for at that day the Indians were its only tenants, but keeps along the
main shore to the left, while his voyagers raise their song and
chorus. Doubling a point he sees before him the red flag of England
swelling lazily in the wind, and the palisades and wooden bastions of
Fort Mackinaw standing close upon the margin of the lake. On the beach
canoes are drawn up, and Canadians and Indians are idly lounging. A
little beyond the fort is a cluster of white Canadian houses roofed
with bark and protected by fences of strong round pickets. The trader
enters the gate and sees before him an extensive square area,
surrounded by high palisades. Numerous houses, barracks, and other
buildings form a smaller square within, and in the vacant place which
they enclose appear the red uniforms of British soldiers, the grey
coats of the Canadians, and the gaudy Indian blankets mingled in
picturesque confusion, while a multitude of squaws with children of
every hue stroll restlessly about the place. Such was old fort
Mackinaw in 1763."

La Hontan, who visited Mackinaw in 1688, says: "It is a place of great
importance. It is not above half a league distant from the Illinese
(Michigan) Lake. Here the Hurons and Ottawas have each of them a
village, the one being severed from the other by a single palisade,
but the Ottawas are beginning to build a fort upon a hill that stands
but one thousand or twelve hundred paces off. In this place the
Jesuits have a little house or college adjoining to a church, and
inclosed with pales that separate it from the village of the Hurons.
The Courriers de Bois have but a very small settlement here, at the
same time it is not inconsiderable, as being the staple of all the
goods that they truck with the south and west savages; for they cannot
avoid passing this way when they go to the seats of the Illinese and
the Oumamis on to the Bay des Puanto, and to the River Mississippi.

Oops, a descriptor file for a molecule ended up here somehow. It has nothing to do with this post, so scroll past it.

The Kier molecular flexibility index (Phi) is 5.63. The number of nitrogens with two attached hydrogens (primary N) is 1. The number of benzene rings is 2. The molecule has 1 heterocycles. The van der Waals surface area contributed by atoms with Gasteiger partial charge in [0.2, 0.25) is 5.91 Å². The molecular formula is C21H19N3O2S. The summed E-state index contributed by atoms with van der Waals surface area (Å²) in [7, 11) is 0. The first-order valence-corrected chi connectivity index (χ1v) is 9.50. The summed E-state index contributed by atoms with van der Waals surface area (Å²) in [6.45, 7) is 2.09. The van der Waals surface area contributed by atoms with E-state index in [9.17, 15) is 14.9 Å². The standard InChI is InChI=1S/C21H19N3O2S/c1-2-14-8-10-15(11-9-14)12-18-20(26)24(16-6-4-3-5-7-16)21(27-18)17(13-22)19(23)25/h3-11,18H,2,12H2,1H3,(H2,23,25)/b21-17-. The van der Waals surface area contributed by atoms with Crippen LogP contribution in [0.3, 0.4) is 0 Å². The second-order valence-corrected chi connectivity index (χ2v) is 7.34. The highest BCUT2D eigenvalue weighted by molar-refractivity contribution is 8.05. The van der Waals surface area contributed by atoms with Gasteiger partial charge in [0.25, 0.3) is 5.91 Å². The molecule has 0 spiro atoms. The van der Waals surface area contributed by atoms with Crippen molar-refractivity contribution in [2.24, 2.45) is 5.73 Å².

Missilimackinac is situated very advantageously, for the Iroquese dare
not venture with their sorry canoes to cross the stright of the
Illinese Lake, which is two leagues over; besides that the Lake of the
Hurons is too rough for such slender boats, and as they cannot come to
it by water, so they cannot approach it by land by reason of the
marshes, fens, and little rivers which it would be very difficult to
cross, not to mention that the stright of the Illinese Lake lies still
in their way."

As rivals of the French, the English were never regarded with favor by
the various Indian tribes. Constant encroachments by the English from
year to year, though they were lavish of their gifts did not tend to
soften the hostility of the tribes. Thus matters continued until
Mackinaw passed into the hands of the English, which event took place
after the fall of Quebec in the year 1759. This transfer of
jurisdiction from a people that the Indians loved to one that they
experienced a growing hate for during three-quarters of a century,
filled them with a spirit of revenge. Such was the dislike of the
Indians of Mackinaw to the English, that when Alexander Henry visited
that place in 1761, he was obliged to conceal the fact that he was an
Englishman and disguise himself as a Canadian voyager. On the way he
was frequently warned by the Indians to turn back, as he would not be
received at Mackinaw, and as there were no British soldiers there as
yet, he was assured that his visit would be attend with great hazard.
He still persisted, however, and finally, with his canoes laden with
goods he reached the fort, which, we have before remarked, was
surrounded with palisades, and occupied the high ground immediately
back from the beach. When he entered the village he met with a cold
reception, and the inhabitants did all in their power to alarm and
discourage him.

Soon after his arrival he received the very unpleasant intelligence,
that a large number of Chippewas were coming from the neighboring
villages in their canoes to call upon him. Under ordinary
circumstances this information would not have excited any alarm, but
as the French of Mackinaw as well as the Indians were alike hostile to
the English trader, it was no difficult matter to apprehend danger. At
length the Indians, about sixty in number, arrived, each with a
tomahawk in one hand and a scalping knife in the other. The garrison
at this time contained about ninety soldiers, a commander and two
officers. Beside the small arms, on the bastions were mounted two
small pieces of brass cannon. Beside Henry, there were four English
merchants at the fort. After the Indians were introduced to Henry and
his English brethren, their chief presented him with a few strings of
wampum and addressed them as follows:

"Englishmen, it is to you that I speak, and I demand your attention.
You know that the French King is our father. He promised to be such,
and we in turn promised to be his children. This promise we have kept.
It is you that have made war with this our father. You are his enemy,
and how then could you have the boldness to venture among us, his
children. You know that his enemies are ours. We are informed that our
father, the King of France, is old and infirm, and that being fatigued
with making war upon your nation, he has fallen asleep. During this
sleep you have taken advantage of him and possessed yourselves of